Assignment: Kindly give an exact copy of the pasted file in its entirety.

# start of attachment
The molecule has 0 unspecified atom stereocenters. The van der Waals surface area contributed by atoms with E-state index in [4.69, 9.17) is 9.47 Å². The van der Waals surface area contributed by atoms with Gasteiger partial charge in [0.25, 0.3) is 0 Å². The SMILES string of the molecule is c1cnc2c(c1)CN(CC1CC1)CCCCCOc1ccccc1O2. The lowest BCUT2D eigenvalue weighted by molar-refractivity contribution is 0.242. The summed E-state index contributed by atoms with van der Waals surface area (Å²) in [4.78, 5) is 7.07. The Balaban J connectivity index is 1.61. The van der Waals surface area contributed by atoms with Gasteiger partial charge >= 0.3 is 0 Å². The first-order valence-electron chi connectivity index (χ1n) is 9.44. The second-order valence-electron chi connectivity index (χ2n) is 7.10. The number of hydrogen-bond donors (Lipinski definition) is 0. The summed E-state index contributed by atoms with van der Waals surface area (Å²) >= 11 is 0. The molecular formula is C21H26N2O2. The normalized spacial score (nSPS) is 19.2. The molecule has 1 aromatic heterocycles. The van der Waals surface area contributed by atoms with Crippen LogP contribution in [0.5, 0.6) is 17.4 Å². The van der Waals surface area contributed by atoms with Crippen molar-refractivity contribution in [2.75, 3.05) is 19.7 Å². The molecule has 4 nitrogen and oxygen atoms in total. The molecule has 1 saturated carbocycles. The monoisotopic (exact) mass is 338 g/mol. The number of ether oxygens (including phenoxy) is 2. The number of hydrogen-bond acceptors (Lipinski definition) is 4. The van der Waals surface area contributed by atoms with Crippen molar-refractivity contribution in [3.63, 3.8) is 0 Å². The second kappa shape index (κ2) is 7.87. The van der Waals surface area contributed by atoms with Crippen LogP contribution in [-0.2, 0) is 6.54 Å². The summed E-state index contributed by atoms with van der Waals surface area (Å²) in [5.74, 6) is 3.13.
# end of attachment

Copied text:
The molecule has 0 unspecified atom stereocenters. The van der Waals surface area contributed by atoms with E-state index in [4.69, 9.17) is 9.47 Å². The van der Waals surface area contributed by atoms with Gasteiger partial charge in [0.25, 0.3) is 0 Å². The SMILES string of the molecule is c1cnc2c(c1)CN(CC1CC1)CCCCCOc1ccccc1O2. The lowest BCUT2D eigenvalue weighted by molar-refractivity contribution is 0.242. The summed E-state index contributed by atoms with van der Waals surface area (Å²) in [4.78, 5) is 7.07. The Balaban J connectivity index is 1.61. The van der Waals surface area contributed by atoms with Gasteiger partial charge >= 0.3 is 0 Å². The first-order valence-electron chi connectivity index (χ1n) is 9.44. The second-order valence-electron chi connectivity index (χ2n) is 7.10. The number of hydrogen-bond donors (Lipinski definition) is 0. The summed E-state index contributed by atoms with van der Waals surface area (Å²) >= 11 is 0. The molecular formula is C21H26N2O2. The normalized spacial score (nSPS) is 19.2. The molecule has 1 aromatic heterocycles. The van der Waals surface area contributed by atoms with Crippen LogP contribution in [0.5, 0.6) is 17.4 Å². The van der Waals surface area contributed by atoms with Crippen molar-refractivity contribution in [2.75, 3.05) is 19.7 Å². The molecule has 4 nitrogen and oxygen atoms in total. The molecule has 1 saturated carbocycles. The monoisotopic (exact) mass is 338 g/mol. The number of ether oxygens (including phenoxy) is 2. The number of hydrogen-bond acceptors (Lipinski definition) is 4. The van der Waals surface area contributed by atoms with Crippen molar-refractivity contribution in [3.63, 3.8) is 0 Å². The second kappa shape index (κ2) is 7.87. The van der Waals surface area contributed by atoms with Crippen LogP contribution in [-0.2, 0) is 6.54 Å². The summed E-state index contributed by atoms with van der Waals surface area (Å²) in [5.74, 6) is 3.13.